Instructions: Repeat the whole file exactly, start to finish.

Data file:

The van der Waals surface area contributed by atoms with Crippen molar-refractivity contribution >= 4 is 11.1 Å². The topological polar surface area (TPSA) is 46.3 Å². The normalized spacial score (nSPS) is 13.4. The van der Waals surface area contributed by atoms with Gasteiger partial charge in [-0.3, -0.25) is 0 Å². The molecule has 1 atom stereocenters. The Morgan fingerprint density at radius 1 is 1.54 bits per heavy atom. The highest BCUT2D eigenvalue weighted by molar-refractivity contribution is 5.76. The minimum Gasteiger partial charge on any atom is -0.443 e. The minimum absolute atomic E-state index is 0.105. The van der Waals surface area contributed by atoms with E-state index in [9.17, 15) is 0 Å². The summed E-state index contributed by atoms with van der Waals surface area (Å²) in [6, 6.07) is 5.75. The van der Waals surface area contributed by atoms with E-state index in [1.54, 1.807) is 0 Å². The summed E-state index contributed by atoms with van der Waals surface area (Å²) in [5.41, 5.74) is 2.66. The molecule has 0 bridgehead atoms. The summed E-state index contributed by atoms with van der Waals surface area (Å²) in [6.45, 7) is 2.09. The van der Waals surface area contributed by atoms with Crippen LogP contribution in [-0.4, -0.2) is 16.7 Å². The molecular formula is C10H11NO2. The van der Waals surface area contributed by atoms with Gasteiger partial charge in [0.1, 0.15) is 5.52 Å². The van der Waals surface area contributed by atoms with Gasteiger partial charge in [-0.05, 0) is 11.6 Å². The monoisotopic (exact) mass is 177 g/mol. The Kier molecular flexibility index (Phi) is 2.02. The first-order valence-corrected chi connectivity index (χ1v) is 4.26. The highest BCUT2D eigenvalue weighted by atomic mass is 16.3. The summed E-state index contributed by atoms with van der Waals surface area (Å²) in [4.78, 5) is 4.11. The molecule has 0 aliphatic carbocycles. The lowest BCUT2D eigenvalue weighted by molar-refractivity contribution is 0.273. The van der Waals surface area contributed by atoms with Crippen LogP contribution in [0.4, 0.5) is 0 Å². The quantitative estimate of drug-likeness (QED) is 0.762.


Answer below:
The van der Waals surface area contributed by atoms with Crippen molar-refractivity contribution >= 4 is 11.1 Å². The topological polar surface area (TPSA) is 46.3 Å². The normalized spacial score (nSPS) is 13.4. The van der Waals surface area contributed by atoms with Gasteiger partial charge in [-0.3, -0.25) is 0 Å². The molecule has 1 atom stereocenters. The Morgan fingerprint density at radius 1 is 1.54 bits per heavy atom. The highest BCUT2D eigenvalue weighted by molar-refractivity contribution is 5.76. The minimum Gasteiger partial charge on any atom is -0.443 e. The minimum absolute atomic E-state index is 0.105. The van der Waals surface area contributed by atoms with E-state index in [9.17, 15) is 0 Å². The summed E-state index contributed by atoms with van der Waals surface area (Å²) in [6, 6.07) is 5.75. The van der Waals surface area contributed by atoms with E-state index in [1.54, 1.807) is 0 Å². The summed E-state index contributed by atoms with van der Waals surface area (Å²) in [5.41, 5.74) is 2.66. The molecule has 0 bridgehead atoms. The summed E-state index contributed by atoms with van der Waals surface area (Å²) in [6.45, 7) is 2.09. The van der Waals surface area contributed by atoms with Crippen LogP contribution in [-0.4, -0.2) is 16.7 Å². The molecular formula is C10H11NO2. The van der Waals surface area contributed by atoms with Gasteiger partial charge in [0.1, 0.15) is 5.52 Å². The van der Waals surface area contributed by atoms with Gasteiger partial charge in [-0.05, 0) is 11.6 Å². The monoisotopic (exact) mass is 177 g/mol. The Kier molecular flexibility index (Phi) is 2.02. The first-order valence-corrected chi connectivity index (χ1v) is 4.26. The highest BCUT2D eigenvalue weighted by atomic mass is 16.3. The summed E-state index contributed by atoms with van der Waals surface area (Å²) in [4.78, 5) is 4.11. The molecule has 0 aliphatic carbocycles. The lowest BCUT2D eigenvalue weighted by molar-refractivity contribution is 0.273. The van der Waals surface area contributed by atoms with Crippen LogP contribution in [0.4, 0.5) is 0 Å². The quantitative estimate of drug-likeness (QED) is 0.762.